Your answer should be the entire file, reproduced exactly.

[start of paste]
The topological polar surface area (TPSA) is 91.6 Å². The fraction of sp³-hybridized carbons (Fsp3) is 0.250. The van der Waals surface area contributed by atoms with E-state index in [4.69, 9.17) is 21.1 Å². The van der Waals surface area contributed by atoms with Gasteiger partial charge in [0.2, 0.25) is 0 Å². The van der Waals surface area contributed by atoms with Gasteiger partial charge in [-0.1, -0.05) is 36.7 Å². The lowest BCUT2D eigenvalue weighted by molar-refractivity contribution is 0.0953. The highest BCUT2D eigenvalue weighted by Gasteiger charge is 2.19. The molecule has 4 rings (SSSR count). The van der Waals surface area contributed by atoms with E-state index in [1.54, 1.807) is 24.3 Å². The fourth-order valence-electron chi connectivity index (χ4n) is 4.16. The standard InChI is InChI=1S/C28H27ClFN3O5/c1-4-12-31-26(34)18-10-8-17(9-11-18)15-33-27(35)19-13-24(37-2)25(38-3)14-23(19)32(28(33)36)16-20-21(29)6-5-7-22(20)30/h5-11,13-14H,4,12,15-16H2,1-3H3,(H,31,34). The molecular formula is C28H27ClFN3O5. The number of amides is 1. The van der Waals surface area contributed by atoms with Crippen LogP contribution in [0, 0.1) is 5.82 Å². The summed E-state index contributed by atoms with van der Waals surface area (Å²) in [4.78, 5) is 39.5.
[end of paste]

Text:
The topological polar surface area (TPSA) is 91.6 Å². The fraction of sp³-hybridized carbons (Fsp3) is 0.250. The van der Waals surface area contributed by atoms with E-state index in [4.69, 9.17) is 21.1 Å². The van der Waals surface area contributed by atoms with Gasteiger partial charge in [0.2, 0.25) is 0 Å². The van der Waals surface area contributed by atoms with Gasteiger partial charge in [-0.1, -0.05) is 36.7 Å². The lowest BCUT2D eigenvalue weighted by molar-refractivity contribution is 0.0953. The highest BCUT2D eigenvalue weighted by Gasteiger charge is 2.19. The molecule has 4 rings (SSSR count). The van der Waals surface area contributed by atoms with E-state index in [1.54, 1.807) is 24.3 Å². The fourth-order valence-electron chi connectivity index (χ4n) is 4.16. The standard InChI is InChI=1S/C28H27ClFN3O5/c1-4-12-31-26(34)18-10-8-17(9-11-18)15-33-27(35)19-13-24(37-2)25(38-3)14-23(19)32(28(33)36)16-20-21(29)6-5-7-22(20)30/h5-11,13-14H,4,12,15-16H2,1-3H3,(H,31,34). The molecular formula is C28H27ClFN3O5. The number of amides is 1. The van der Waals surface area contributed by atoms with Crippen LogP contribution in [0, 0.1) is 5.82 Å². The summed E-state index contributed by atoms with van der Waals surface area (Å²) in [4.78, 5) is 39.5.